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The Japanese Beetles Are Coming

Jeffrey Hahn, UMN Extension Entomologist
Japanese  beetle - Jeff Hahn.JPG
Japanese beetle
Jeff Hahn
Actually they are already here as their presence was reported on June 21 (in the Twin Cities area). Japanese beetles are typically first active in the Twin Cities the first week of July but the early spring allowed them to emerge sooner than normal. These beetles are broadly oval and about 3/8th inch long with a bright emerald green head and prothorax (the area directly behind the head) and shiny bronze colored wing covers. An important distinguishing feature are the five small white tufts of hair along each side of the abdomen and two larger white tufts on the tip of the abdomen.

Skeletonizing feeding on grape leaf
Jeff Hahn
Japanese beetle adults feed on over 300 different plants, commonly eating the foliage of rose, grape, linden, birch, crab apple, cherry, birch, Norway maple, mountain ash, and willow. They skeletonize the foliage, eating the leaf tissue between the veins. They particularly like to feed on plants in sunny areas and typically will start eating leaves at the top of plants and work their way down. The adults also commonly eat flower blossoms, like rose. Japanese beetle grubs are also pests feeding on the roots of turf grass.

Don't be tempted to use pheromone traps to control the Japanese beetles in your yard and garden. Although they can capture what appears to be an impressive amount of beetles, research has proven that these traps attract more Japanese beetles into the area than they actually capture. You are likely to see more Japanese beetles on your plants as a result. Pheromone traps are a useful monitoring tool to determine if Japanese beetles are in the area but they are not meant to control them.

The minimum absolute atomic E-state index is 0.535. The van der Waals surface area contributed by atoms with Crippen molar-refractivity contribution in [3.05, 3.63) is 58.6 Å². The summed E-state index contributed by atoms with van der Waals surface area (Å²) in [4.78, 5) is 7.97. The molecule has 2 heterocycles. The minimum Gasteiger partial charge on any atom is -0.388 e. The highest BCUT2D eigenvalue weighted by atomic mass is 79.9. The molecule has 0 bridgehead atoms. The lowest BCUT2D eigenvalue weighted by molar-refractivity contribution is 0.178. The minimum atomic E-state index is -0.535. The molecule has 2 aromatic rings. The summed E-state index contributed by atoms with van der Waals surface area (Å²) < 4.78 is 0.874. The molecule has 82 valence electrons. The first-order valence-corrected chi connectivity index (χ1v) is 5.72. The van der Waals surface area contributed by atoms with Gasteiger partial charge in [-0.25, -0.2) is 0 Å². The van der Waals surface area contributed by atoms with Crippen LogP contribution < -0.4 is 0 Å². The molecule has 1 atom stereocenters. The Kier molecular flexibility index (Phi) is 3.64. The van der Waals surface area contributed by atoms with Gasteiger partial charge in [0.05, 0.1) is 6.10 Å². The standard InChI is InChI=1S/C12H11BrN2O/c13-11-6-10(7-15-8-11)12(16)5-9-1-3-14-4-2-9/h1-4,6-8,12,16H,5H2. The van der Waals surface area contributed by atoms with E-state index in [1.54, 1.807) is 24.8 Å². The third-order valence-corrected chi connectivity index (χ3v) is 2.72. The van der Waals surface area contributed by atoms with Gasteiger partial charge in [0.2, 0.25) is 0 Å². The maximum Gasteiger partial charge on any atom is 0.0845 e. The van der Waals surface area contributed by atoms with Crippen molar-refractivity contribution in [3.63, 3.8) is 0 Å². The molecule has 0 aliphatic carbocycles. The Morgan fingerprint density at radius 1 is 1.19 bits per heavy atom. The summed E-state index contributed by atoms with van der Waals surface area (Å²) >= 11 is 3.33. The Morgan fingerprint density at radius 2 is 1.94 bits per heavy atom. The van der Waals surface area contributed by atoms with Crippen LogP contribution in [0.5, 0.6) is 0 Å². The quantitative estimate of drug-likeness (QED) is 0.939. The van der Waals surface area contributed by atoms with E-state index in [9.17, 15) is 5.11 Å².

Japanese beetle damage on rose
Jeff Hahn
If you are only seeing a small or moderate number of Japanese beetles, just handpick them. Pick them off or knock them into a pail of soapy water. This is more effectively done in the evening as Japanese beetles are active feeders during the night but anytime you can do it will help. Remember to check your plants regularly as Japanese beetles are active through September (even into October if we are enjoying a mild fall).
If you are interested in using a low impact insecticide, try a product containing neem. This insecticide deters Japanese beetle from feeding but it's much less effective on large numbers of Japanese beetles. Spinosad, usually effective against other foliage feeding insects, does not have much effect against Japanese beetles. There are a variety of residual garden insecticides that you can spray on the leaves of plants, including carbaryl and pyrethroids such as bifenthrin, cyfluthrin, lambda-cyhalothrin, or permethrin. Repeat applications may be necessary, especially if large numbers are present.

There are a couple of systemic insecticides available to home gardeners, imidacloprid and Safari (dinotefuran). If you are treating trees and shrubs, there will be some lag time (days or weeks) while the product moves up the plant. However, these insecticides are generally long lasting and should only require one treatment during the summer. There has been concern recently about imidacloprid adversely affecting pollinating bees so it would be best to avoid treating plants that are attractive to bees.

Some people want to manage adult Japanese beetles by treating their lawn for Japanese beetle grubs. This would work if the Japanese beetles in your yard and garden only came from your property. However, Japanese beetles are quite mobile, and there will still be a lot of them that will come from outside your yard to find your garden. Only treat your lawn if you are finding damage due to Japanese grubs but don't rely on treating your grass to reduce Japanese beetle adults.

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